The marginalist economic theory believes that the effectiveness of the collective action exerted by a social class as a whole conflicts with the hypothesis of competition (perfect competition). A question of method is at the root of this view: the marginalist theory only takes into consideration the individual maximizing behaviour of workers, capitalists and entrepreneurs. In this way it excludes from the analysis the study of social links, which, as a matter of fact, are the conditions for collective action. In the classical approach, economic relations are instead affected by the institutions and social conventions that characterize each particular historical moment. As a consequence, the classical notion of competition (free competition) does not exclude a role for the social links that can justify collective action and, at the same time, make it effective. This characteristic of the classical approach is particularly considerable as concerns the theory of income distribution. A re-proposal of the classical theory of wages which takes into consideration the development and complexity of the institutions that, these days, condition the conflict for the distribution of income, cannot actually disregard the role of collective action.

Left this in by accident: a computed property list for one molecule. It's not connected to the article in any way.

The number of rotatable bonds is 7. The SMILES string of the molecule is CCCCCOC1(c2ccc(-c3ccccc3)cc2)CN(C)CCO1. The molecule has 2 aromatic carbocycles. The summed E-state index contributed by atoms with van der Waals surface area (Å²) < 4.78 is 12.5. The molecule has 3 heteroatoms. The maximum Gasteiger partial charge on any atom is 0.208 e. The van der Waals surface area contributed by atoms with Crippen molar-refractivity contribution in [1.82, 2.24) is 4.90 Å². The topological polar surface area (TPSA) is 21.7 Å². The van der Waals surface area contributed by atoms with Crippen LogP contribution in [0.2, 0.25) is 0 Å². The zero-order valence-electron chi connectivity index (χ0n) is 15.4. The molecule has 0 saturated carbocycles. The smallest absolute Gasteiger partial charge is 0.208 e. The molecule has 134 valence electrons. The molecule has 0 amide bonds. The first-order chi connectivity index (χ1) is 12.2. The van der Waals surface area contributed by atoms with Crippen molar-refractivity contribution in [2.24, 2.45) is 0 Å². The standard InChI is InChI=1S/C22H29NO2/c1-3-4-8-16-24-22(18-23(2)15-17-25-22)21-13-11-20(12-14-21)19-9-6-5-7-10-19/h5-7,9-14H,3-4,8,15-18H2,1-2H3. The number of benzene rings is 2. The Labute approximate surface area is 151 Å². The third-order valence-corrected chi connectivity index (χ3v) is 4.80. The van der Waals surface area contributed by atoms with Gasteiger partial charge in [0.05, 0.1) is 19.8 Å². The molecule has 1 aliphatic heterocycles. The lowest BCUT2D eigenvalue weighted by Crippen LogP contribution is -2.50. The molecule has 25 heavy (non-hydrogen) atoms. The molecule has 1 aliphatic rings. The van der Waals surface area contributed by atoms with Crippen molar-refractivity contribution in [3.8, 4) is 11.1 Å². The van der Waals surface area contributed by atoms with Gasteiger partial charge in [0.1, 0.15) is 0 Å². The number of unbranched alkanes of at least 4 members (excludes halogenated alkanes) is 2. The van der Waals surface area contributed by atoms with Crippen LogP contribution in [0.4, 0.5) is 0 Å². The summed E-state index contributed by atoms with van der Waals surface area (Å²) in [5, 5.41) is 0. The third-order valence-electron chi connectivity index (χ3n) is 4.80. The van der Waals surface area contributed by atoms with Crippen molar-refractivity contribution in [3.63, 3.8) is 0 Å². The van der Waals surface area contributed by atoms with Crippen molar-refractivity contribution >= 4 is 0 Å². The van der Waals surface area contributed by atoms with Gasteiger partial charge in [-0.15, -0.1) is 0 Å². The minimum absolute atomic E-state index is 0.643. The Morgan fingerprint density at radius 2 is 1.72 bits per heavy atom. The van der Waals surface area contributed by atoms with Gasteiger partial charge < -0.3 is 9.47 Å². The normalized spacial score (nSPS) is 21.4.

Keywords: Collective action, Competition, Classical theory, Marginalist theory, Income distribution, Social classes
Jel Code: A10, B12, B13, B40, D33, D41, E02, E24, E25